Workers in Textile Revolution

639 Words3 Pages
Working conditions in some early British textile factories were unfavorable relative to modern standards. Children, men, and women regularly volunteered for 68-hour work weeks. Factories often were not well ventilated and became very hot in the summer. Worker health and safety regulations were non-existent. Textile factories organized workers' lives much differently from craft production. Handloom weavers worked at their own pace, with their own tools, and within their own cottages. Factories set hours of work, and the machinery within them shaped the pace of work. Factories brought workers together within one building to work on machinery that they did not own. Factories also increased the division of labor. They narrowed the number and scope of tasks and included children and women within a common production process. As Manchester mill owner Friedrich Engels decried, the family structure itself was "turned upside down" as women's wages undercut men's, forcing men to "sit at home" and care for children while the wife worked long hours.[19] Factories flourished over manual craftsmanship because they had more efficient production output per worker, keeping prices down for the public, and they had much more consistent quality of product. The work-discipline was forcefully instilled upon the workforce by the factory owners,and he found that the working conditions were below the national average, and poverty levels were at an unprecedented high. Engels was appalled and his research in Derby, played a large role in his and Marx's 'Das Kapital'. At times, the workers rebelled against poor wages. The first major industrial action in Scotland was that of the Calton weavers in Glasgow, who went on strike for higher wages in the summer of 1787. In the ensuing disturbances, troops were called in to keep the peace and three of the weavers were killed.[20] There was continued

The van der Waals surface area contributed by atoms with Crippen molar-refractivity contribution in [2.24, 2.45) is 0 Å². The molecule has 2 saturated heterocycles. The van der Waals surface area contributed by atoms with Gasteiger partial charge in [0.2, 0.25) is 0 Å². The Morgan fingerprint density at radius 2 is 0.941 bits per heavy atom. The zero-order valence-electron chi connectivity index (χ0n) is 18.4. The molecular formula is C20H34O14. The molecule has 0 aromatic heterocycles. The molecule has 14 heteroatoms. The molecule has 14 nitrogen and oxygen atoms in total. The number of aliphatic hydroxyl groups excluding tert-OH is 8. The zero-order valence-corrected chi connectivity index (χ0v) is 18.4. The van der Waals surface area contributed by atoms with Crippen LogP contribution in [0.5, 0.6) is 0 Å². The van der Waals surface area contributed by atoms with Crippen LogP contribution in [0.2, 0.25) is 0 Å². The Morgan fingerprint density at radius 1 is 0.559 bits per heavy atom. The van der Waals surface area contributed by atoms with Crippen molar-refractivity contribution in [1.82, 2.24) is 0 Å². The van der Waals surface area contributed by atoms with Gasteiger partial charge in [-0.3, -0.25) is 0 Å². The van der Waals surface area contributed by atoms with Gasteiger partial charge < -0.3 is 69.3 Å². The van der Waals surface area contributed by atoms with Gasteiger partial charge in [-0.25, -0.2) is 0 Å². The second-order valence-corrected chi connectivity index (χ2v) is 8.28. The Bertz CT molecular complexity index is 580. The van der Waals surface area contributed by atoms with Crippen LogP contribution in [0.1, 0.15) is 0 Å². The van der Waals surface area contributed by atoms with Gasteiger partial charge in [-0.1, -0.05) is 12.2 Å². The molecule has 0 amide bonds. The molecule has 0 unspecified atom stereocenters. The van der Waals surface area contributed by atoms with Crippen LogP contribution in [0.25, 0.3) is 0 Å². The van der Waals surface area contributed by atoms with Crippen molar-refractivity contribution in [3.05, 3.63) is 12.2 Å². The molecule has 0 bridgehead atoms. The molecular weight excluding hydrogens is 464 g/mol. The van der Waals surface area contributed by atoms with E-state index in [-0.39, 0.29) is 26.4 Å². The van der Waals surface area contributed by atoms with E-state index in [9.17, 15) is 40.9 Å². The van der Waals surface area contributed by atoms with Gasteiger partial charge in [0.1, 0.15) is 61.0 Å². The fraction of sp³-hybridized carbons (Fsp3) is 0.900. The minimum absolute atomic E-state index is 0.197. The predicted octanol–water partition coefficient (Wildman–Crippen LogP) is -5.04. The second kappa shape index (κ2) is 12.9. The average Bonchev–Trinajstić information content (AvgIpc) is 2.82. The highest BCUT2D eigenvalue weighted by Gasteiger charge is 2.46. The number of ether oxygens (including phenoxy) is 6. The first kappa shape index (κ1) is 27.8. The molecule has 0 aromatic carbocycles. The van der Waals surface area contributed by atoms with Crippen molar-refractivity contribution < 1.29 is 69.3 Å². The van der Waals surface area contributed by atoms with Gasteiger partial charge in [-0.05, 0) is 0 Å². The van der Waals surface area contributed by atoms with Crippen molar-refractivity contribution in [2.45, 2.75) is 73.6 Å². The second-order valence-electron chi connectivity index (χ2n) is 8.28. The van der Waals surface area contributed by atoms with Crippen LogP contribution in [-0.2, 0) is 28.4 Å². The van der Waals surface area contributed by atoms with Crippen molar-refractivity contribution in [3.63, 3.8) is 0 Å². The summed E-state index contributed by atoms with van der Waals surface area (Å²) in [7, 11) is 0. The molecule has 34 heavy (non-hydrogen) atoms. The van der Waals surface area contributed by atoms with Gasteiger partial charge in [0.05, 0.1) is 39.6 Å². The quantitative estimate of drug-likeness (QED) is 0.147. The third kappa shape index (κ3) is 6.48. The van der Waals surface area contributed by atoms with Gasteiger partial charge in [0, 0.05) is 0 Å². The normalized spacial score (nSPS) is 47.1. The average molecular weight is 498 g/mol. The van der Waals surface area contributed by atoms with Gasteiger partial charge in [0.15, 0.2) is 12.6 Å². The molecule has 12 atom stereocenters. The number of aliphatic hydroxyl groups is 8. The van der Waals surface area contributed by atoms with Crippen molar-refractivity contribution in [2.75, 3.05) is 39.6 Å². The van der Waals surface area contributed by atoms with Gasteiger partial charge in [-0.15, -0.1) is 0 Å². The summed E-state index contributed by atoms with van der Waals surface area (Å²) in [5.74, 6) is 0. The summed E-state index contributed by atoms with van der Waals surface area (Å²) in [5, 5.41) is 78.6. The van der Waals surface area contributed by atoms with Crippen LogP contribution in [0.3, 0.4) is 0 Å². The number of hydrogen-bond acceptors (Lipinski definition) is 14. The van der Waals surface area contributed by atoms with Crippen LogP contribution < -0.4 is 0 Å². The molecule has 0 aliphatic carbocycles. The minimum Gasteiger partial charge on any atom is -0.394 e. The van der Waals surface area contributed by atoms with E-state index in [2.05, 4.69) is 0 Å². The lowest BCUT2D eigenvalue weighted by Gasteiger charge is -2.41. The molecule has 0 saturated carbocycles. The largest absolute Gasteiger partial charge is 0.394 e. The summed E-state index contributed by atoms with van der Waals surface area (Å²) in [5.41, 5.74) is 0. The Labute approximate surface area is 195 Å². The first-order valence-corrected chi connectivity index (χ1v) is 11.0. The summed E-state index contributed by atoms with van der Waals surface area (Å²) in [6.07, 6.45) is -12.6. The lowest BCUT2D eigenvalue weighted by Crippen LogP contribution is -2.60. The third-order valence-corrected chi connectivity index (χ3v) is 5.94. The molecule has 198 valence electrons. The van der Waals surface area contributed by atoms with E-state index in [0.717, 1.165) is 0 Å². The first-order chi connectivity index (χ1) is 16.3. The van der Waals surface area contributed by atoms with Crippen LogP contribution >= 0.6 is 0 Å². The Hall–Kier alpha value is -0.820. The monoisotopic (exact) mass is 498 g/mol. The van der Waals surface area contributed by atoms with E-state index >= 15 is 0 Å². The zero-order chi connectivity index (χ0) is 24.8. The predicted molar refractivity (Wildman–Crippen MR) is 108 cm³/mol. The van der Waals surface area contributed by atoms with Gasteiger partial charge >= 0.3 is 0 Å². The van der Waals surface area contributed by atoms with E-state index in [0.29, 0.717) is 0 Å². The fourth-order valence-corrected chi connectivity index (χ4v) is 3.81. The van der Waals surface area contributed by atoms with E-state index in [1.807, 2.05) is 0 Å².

Open Document